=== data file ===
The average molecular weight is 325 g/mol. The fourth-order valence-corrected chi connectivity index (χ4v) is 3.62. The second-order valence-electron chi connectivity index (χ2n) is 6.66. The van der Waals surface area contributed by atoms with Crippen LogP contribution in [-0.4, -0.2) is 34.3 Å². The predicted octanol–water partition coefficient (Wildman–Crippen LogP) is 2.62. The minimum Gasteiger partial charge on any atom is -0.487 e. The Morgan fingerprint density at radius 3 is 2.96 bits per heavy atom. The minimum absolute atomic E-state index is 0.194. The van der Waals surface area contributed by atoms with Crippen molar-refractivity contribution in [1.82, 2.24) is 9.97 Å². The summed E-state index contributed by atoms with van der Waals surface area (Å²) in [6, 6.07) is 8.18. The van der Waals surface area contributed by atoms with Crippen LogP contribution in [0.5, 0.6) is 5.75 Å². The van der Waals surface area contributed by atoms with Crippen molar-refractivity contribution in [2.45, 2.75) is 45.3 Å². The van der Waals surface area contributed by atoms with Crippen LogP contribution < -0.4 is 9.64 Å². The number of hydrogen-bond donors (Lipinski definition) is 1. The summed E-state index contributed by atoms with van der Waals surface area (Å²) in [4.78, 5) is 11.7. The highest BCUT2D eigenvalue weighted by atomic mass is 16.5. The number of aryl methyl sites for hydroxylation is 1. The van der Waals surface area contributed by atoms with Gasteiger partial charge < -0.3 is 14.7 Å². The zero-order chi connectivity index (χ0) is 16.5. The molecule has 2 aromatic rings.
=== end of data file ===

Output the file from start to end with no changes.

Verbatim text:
The average molecular weight is 325 g/mol. The fourth-order valence-corrected chi connectivity index (χ4v) is 3.62. The second-order valence-electron chi connectivity index (χ2n) is 6.66. The van der Waals surface area contributed by atoms with Crippen LogP contribution in [-0.4, -0.2) is 34.3 Å². The predicted octanol–water partition coefficient (Wildman–Crippen LogP) is 2.62. The minimum Gasteiger partial charge on any atom is -0.487 e. The Morgan fingerprint density at radius 3 is 2.96 bits per heavy atom. The minimum absolute atomic E-state index is 0.194. The van der Waals surface area contributed by atoms with Crippen molar-refractivity contribution in [1.82, 2.24) is 9.97 Å². The summed E-state index contributed by atoms with van der Waals surface area (Å²) in [6, 6.07) is 8.18. The van der Waals surface area contributed by atoms with Crippen LogP contribution in [0.5, 0.6) is 5.75 Å². The van der Waals surface area contributed by atoms with Crippen molar-refractivity contribution in [2.45, 2.75) is 45.3 Å². The van der Waals surface area contributed by atoms with Crippen LogP contribution < -0.4 is 9.64 Å². The number of hydrogen-bond donors (Lipinski definition) is 1. The summed E-state index contributed by atoms with van der Waals surface area (Å²) in [4.78, 5) is 11.7. The highest BCUT2D eigenvalue weighted by atomic mass is 16.5. The number of aryl methyl sites for hydroxylation is 1. The van der Waals surface area contributed by atoms with Gasteiger partial charge < -0.3 is 14.7 Å². The zero-order chi connectivity index (χ0) is 16.5. The molecule has 2 aromatic rings.